Vale Barry Humphries

Cards on the table, I love Barry Humphries.  Always have.  He was a brilliant comic writer and social satirist, probably Australia’s best ever, and I applauded when he was posthumously awarded the highest accolade – the Companion of the Order of Australia (AC) – in the King’s Birthday honours list. 

I also think the Melbourne Comedy Festival – which he co-founded with Peter Cook in 1987 – should reinstate the Barry, the name they stripped from their highest award when he dared to express conservative views about transgenderism. 

For some reason, debate is not allowed on this subject.  Some of those who share Humphries’ views, like JK Rowling and Germaine Greer, are too rich or influential to be adversely affected, but the brilliant Irish comic writer Graham Linehan, who created Father Ted, Black Books and The IT Crowd, has had his professional career almost destroyed for expressing the same views.  It’s all a bit strange and scary. 

Humphries had his faults.  He was a bit of an intellectual snob; he could be peevish and sarcastic, especially as he grew older, but grumpy old comedians should be allowed to say what they think on important social issues just like everyone else.

Harrumph.  Down off the soapbox now. 

Humphries’ first comic character was Barry McKenzie.  Bazza first appeared in a series of comics published in Private Eye in the 60s and 70s and banned in Australia on the grounds of indecency.  Bazza was forever trying and failing to ‘feature’ with snooty pommy sheilas and forever vomiting up the vast quantities of Fosters Lager.   

He was a gross caricature of the ocker stereotype.  He made us cringe, but he also had a big following who didn’t mind being portrayed as vulgar alcoholic philistines and who joyfully and gleefully sang his songs.  I confess I did!

Bazza’s schtick might seem dated and juvenile now, but it wasn’t conventionally blue.  Humphries loved Australian slang and Bazza’s songs were more playfully inventive than foul-mouthed.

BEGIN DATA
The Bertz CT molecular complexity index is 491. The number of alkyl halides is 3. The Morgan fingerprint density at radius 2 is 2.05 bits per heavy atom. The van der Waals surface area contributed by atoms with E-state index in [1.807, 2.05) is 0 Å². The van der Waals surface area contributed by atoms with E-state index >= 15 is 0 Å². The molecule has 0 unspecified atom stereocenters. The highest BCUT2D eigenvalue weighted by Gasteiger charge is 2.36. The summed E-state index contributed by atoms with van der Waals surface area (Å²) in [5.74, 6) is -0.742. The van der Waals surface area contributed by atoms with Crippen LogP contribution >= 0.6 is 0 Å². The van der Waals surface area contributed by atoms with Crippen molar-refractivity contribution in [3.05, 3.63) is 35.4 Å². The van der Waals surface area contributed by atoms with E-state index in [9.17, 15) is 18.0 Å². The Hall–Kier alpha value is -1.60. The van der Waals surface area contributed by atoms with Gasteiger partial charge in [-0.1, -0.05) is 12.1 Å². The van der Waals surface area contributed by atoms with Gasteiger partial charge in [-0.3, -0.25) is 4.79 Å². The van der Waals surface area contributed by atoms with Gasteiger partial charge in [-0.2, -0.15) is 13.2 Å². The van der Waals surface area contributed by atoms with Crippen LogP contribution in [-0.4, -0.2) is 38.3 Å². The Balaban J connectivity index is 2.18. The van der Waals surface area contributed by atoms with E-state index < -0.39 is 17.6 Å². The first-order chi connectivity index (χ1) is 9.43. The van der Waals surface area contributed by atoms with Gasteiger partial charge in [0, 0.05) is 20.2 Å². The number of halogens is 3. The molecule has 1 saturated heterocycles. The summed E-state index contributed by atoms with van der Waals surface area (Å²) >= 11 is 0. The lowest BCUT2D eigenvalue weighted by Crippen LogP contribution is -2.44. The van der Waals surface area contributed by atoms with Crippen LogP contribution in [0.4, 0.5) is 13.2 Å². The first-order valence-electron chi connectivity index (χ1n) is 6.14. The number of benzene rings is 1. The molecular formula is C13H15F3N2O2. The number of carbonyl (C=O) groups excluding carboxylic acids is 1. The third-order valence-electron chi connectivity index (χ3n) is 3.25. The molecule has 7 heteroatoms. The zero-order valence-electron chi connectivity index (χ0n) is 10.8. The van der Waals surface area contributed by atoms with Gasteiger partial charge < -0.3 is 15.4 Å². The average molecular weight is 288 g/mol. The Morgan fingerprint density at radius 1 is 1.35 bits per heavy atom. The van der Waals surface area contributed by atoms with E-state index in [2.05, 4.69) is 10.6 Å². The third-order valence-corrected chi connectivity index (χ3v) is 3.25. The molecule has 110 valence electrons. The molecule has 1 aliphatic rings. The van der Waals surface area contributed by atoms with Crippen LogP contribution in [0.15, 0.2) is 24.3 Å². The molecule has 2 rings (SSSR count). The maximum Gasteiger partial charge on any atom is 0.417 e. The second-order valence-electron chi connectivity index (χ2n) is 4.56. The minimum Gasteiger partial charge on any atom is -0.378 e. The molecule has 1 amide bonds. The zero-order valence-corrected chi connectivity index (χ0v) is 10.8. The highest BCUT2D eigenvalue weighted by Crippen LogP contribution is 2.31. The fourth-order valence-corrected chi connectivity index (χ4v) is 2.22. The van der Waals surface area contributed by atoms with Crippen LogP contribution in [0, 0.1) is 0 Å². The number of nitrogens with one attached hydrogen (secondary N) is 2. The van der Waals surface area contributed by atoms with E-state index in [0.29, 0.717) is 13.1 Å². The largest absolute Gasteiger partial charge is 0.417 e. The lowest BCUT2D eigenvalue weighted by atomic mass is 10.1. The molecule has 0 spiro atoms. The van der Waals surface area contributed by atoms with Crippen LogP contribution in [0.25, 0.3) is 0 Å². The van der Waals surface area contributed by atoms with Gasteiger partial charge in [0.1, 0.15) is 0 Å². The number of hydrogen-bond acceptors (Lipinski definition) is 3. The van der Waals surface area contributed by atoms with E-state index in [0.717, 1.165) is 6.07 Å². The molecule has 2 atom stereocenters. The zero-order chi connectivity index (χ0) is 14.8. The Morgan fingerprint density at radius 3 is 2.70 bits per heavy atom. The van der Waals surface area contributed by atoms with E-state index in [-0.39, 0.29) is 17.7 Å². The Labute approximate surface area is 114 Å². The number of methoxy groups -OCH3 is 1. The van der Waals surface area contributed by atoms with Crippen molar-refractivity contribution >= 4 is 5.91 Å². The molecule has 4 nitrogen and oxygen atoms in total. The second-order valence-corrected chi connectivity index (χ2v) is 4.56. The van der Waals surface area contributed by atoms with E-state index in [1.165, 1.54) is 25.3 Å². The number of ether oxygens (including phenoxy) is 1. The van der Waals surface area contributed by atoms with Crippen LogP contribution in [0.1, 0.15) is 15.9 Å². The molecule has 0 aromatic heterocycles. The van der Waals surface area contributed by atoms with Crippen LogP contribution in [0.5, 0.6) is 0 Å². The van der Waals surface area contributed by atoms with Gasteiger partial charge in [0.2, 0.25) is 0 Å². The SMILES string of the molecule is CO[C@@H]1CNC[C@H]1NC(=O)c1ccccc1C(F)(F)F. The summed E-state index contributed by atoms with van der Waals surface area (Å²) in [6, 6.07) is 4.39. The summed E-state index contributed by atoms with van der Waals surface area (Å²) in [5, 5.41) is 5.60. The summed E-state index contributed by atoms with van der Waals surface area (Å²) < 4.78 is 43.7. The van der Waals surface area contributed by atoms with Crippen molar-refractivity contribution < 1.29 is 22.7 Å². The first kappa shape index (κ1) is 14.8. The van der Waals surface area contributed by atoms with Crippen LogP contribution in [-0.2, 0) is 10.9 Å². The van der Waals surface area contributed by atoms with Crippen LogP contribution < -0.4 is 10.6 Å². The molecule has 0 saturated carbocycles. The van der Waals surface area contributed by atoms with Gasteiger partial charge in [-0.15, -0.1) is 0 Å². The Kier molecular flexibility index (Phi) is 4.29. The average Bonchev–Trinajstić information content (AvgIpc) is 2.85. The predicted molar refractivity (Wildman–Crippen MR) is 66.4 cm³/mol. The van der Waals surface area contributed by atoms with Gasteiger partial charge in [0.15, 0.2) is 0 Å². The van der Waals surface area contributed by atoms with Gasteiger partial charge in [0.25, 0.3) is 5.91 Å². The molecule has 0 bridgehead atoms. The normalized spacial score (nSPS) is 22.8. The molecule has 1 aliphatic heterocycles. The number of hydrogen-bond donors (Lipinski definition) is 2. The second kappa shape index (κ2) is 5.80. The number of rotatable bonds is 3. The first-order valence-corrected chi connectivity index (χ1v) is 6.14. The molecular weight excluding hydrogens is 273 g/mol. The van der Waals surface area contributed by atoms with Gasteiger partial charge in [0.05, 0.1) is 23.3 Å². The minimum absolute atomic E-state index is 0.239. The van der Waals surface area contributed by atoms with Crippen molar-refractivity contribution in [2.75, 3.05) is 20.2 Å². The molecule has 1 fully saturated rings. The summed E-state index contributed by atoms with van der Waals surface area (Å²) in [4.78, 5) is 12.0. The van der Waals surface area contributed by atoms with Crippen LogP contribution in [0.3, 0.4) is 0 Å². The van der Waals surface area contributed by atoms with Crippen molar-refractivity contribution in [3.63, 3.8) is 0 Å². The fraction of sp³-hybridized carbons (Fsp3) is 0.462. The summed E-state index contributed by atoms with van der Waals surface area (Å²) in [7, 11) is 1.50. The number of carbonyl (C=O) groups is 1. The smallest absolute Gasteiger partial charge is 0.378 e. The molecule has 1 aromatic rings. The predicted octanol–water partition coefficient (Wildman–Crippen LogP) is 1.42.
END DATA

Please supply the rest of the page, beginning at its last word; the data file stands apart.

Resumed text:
The Old Pacific Sea contains seven different terms for vomiting, of which Humphries invented four:  chuckling, hurling, the liquid laugh, and parking a tiger.  He invented three others not in the song: throwing your voice, going the big spit, having a technicolour yawn, and calling on the big white telephone…brilliant metaphors every one!

He also invented the one-eyed trouser snake, and I’m sure I needn’t explain what that is.  Bazza wrote an ode to it, and it was later taken up by that other Aussie reprobate, Sir Colin Leslie Patterson, the cheerful slovenly drunk whose disgusting personal habits didn’t stand in the way of his becoming cultural attache to the Court of St James.  

Like Bazza, Les is always randy, but he does better with the sheilas.  Also like Bazza, Les loves to express himself in verse.  There’s a lot of scatological stuff about ‘ceiling inspectors’ and suchlike, but Humphries also uses Les to satirise bureaucratic speech and artistic pretension…

I love our Australian cities/I’m one of the few that cares

And I’m looking for way-out statues/To bung in our public squares.

I will not cease from mortal strife/nor will the taxpayer’s money sleep in my hand

Till I have built a viable sociologically unitised urban ecosphere

In Australia’s brown unpleasant land. 

Humphries was accused of picking on the powerless and marginalized, of punching down, not up.  This is not true of Barry McKenzie or Sir Les Patterson, and nor is it true of his most famous creation Dame Edna.

Edna was initially at least based on Humphries’ mother Louisa, who he says was ‘possessed of a kind of genteel bigotry’.  He invested Edna with his mother’s distaste for foreigners – non-Europeans are ‘tinted folk’ or ‘boat people’ – and with her dismissive contempt for tradesmen and shopkeepers, often described as ‘the little man’. 

He mined his mother’s prissy respectability to great comic effect in the titles of his shows:  Look At Me When I’m Talking To You, At Least You Can Say You’ve Seen It, If Only He Knew When to Stop, and Isn’t It Pathetic at His Age? 

Dame Edna was a monster of middle class pretension, prudishness and prejudice.  But she did punch up too:     

S is for subsidies/The Arts Council keeps giving/Thus sparing our authors/From writing books for a living. 

She also went in for fashionable hypocrisy, describing herself as ‘a teeny bit lefty’.  Perhaps if Humphries was still writing today he would have Dame Edna describe herself as ‘a passionate storyteller and activist’.  Or perhaps that’s just wishful thinking on my part.

This article was first published in The New Norfolk and Derwent Valley News on Friday July 7, 2023.